When it comes to eliciting the best from their employees, companies are increasingly moving toward pay for performance reward strategies, which focus on rewarding employees’ job skills, knowledge, competencies and productivity. A recent Malaysian study sought to understand factors influencing perceived unfairness of such reward practices and found that elements such as effective communication, participation, and performance appraisals can have a significant impact on perceived fairness by employees.
Key Topics: Job satisfaction, Performance appraisal, Performance based reward
Does employee compensation level influence their future treatment by organizations? A recent study examining players in the NFL sought to understand if players in which organizations had made a greater financial commitment received preferential treatment through more game time. The results indicated that higher compensated players did receive more game time but were no more productive on the field that than their lower compensated colleagues, suggesting that their additional game time was related to bias due to the investment the team had made in them.
Key Topics: Compensation bias; Employee performance
Barcelona and Real Madrid are dominant forces in world soccer as well as domestically in Spain, but what role does reward management play in their success and what can organizations learn from their successful team reward strategies? With organizations increasingly utilizing team work in order to increase company performance and competitive advantage there are some key lessons that they can learn from two of the most successful teams in world sport today.
Key Topics: Team performance; Pay-for-performance; Pay dispersion, Merit pay; Bonuses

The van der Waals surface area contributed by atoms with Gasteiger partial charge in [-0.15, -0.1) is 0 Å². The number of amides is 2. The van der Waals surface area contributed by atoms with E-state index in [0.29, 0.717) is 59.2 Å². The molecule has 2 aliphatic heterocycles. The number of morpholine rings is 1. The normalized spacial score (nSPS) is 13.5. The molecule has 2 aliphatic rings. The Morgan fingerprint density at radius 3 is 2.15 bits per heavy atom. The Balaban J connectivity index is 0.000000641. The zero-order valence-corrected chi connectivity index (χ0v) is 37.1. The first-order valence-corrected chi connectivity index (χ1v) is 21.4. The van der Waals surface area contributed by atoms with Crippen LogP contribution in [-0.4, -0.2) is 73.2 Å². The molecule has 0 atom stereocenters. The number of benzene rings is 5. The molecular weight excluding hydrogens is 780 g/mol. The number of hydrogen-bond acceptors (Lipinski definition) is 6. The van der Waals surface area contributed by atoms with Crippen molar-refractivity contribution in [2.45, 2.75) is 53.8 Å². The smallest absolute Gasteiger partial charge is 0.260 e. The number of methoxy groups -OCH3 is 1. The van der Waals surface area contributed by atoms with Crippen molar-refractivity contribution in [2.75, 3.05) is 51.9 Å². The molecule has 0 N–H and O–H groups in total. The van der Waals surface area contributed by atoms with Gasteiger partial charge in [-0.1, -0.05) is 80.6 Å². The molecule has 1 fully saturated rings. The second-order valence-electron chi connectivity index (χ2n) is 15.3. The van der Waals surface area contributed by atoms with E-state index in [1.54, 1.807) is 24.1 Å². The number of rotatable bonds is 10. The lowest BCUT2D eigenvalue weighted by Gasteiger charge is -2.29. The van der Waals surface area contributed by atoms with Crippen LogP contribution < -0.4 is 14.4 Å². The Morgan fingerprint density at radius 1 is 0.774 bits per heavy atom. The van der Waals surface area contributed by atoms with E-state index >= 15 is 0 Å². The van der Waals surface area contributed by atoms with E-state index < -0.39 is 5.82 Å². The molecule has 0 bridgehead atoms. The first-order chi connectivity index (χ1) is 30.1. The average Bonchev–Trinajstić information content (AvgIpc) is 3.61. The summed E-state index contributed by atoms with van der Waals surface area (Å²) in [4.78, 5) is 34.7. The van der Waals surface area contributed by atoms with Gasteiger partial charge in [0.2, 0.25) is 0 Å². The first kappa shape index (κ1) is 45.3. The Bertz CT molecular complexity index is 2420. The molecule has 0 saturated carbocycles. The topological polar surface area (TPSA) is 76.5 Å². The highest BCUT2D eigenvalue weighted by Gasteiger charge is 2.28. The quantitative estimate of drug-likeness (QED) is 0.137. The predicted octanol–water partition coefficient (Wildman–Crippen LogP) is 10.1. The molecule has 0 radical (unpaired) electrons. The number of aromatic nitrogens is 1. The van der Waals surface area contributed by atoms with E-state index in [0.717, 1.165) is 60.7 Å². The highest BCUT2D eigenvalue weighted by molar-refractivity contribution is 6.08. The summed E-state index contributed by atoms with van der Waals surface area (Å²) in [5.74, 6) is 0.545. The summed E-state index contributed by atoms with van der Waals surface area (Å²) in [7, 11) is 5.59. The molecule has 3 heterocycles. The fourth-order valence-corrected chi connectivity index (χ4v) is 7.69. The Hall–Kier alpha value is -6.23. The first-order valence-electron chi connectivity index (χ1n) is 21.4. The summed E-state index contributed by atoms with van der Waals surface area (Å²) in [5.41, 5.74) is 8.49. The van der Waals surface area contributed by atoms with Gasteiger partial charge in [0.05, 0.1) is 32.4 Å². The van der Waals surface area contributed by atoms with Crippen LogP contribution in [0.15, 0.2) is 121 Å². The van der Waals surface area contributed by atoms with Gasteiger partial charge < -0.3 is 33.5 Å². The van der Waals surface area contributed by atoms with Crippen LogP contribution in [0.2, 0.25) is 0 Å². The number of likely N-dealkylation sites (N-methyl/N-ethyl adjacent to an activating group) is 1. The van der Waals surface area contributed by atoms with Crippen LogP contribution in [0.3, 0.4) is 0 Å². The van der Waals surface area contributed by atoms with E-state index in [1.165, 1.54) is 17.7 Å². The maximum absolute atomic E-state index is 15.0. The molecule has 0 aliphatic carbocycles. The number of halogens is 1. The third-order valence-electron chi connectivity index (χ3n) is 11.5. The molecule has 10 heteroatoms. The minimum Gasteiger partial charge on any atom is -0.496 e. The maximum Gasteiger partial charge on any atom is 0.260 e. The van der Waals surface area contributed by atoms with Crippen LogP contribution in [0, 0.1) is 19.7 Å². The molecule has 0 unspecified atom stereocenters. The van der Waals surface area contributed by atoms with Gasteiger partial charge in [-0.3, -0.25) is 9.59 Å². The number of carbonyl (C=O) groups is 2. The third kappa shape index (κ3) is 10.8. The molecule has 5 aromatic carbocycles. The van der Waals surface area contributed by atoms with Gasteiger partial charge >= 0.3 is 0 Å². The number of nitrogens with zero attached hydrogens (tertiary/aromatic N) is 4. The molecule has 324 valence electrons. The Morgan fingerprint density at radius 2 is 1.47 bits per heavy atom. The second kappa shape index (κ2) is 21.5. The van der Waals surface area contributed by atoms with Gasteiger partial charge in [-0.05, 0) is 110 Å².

The importance of HR practices in directing employee behavior is in little doubt, however employees’ perceptions of HR practices, such as pay for performance, can often differ considerably, making it difficult for companies to predict how they will influence behavior. Examining the variability in employees’ perceptions of HR practices, a study of employees in the Insurance and Public sectors found that employees’ perceptions of HR practices were closely related to managers’ and coworkers’ perceptions of HR practices, with those more demographically similar to employees having the greatest influence over their perceptions of HR practices.
Key Topics: Perceptions of HR practices; Demographic similarity
Do employees really care about what their peers earn? A German study examined the effect of the compensation level of comparable peers on the job satisfaction of managers in the chemicals industry over a five-year period and found that their job satisfaction levels were indeed affected by peer compensation, both in their own company and in the industry more broadly. The effects were found to differ across a number of key criteria, including gender and age.
Key Topics: Social comparison; Job satisfaction; Compensation; Benchmarking
Effectively managing employee turnover is a primary concern for many companies, as they try to retain their most talented employees. Effective turnover management can be particularly important when it comes to the CEO’s top team, as their departure can often have a significant impact on overall company performance. A study of Standard & Poor’s 500 companies from 1994 to 2008 examined the impact of pay dispersion, pay disparity, and pay level relative to the market on executive turnover, and found that not only did these factors significantly impact turnover but that they interacted in interesting ways to increase or decrease turnover levels.
Key Topics: Executive compensation; Benchmarking; Pay disparity; Pay dispersion; Turnover
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